When I take breaks during the day, I jump over to my Google home page where I have RSS feeds of all my favorite blogs.  One of my top favorite blogs, is the Yarn Harlot, Stephanie Pearl-McPhee.  She is the funniest fiber blogger on the planet.  She is a knitter, but it doesn’t matter, everything she writes is so right on the money, so insightful, and so hilarious, that I can’t wait until she posts her next installment.  Today was the best.  If you are a handweaver reading this blog, stop right now and head over and check out Stephanie’s latest post.  It involves a loom.  Yes, that’s right.  But the best part, is the comments.  As of this writing there were about 125.  And nearly all of them were from knitters who were desperately trying not to get involved in yet another craft but had to try out this marvelous thing called a loom because surprise, Stephanie knitted a scarf from her knitting yarn in five hours…  I squealed with glee as I read each posted comment, and down along comment number 63, is one from me.

I finished up all the hot mats for my gift exchange, and all the mug mats for the guild mug mat exchange next week.  matsI loved making these, and I think they make hot/mug mats.  I think I’ll make a couple for me to use as well.

And progress is ongoing on the garage cleanup, started  Thanksgiving weekend, the goal was to uncover the woodworking equipment so my daughter could have a wood studio out there.  She wandered out there yesterday, and started playing around with some of the equipment we have, my parting words as I showed her where the safety goggles were, “please, don’t cut your fingers off…”  I’m such a mom…

Today she came in with her first project she found in an old woodworking publication.  It is a clever wood puzzle, connected with a rubber band, painted in bright colors, and she was really proud that she figured out some of the equipment, started to get use to the shop, and didn’t cut off any of her fingers…WoodPuzzle1WoodPuzzle2

And I’m sure if you’ve been following this blog, you’ve been wondering why I haven’t done anything more with all those white warps from a couple weeks ago.  Have you figured out I am procrastinating?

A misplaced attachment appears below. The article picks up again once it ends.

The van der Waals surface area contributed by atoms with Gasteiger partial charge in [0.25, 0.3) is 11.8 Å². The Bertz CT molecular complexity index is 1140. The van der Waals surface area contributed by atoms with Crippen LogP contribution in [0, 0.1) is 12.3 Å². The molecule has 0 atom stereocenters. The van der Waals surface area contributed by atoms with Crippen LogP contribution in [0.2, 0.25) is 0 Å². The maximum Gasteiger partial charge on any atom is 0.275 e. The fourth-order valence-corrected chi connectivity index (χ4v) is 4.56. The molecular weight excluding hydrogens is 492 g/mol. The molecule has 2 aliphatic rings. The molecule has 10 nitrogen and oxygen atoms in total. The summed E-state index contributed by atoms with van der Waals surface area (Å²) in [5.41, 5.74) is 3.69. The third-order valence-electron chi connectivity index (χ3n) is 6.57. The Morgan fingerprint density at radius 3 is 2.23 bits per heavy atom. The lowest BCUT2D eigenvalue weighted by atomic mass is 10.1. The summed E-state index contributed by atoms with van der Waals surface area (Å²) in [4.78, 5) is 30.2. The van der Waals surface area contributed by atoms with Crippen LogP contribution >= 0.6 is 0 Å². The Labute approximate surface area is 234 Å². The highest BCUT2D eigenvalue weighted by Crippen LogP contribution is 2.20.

I did go through my dye cabinet today, and to my surprise, I had everything I needed to get started.  I thought I had a least a couple more days reprieve since I figured I needed some chemical I was almost out of.  Nope, all there.  So I have no more excuses.  Let’s see, luncheon tomorrow, drive out to a guild members house on Friday to pick up another little Structo,  ASG holiday party on Saturday and a concert at the IZOD center.  I can push this off for at least a few more days…

Thanksgiving Adventures…

My husband and I, born of an era when music and art tried to make sense out of a senseless world, have always had a special fondness for a special Thanksgiving more than 40 years ago.  You know the one, it happened at a restaurant, when a couple of well meaning dinner guests tried to help their friend Alice clean out the old church that housed the restaurant, and found to their dismay the dump was closed on Thanksgiving.  It isn’t unusual for my husband to find some rock station on Thanksgiving day, play the 18 minute Arlo Guthrie musical feast and happily listen, singing along about the 8×10 color glossies and Group W bench.  We’ve seen Arlo Guthrie perform in concert many times over the years, and even took the kids and attended the 40th anniversary tour of Alice’s Restaurant Massacre at Carnegie Hall a couple of years ago.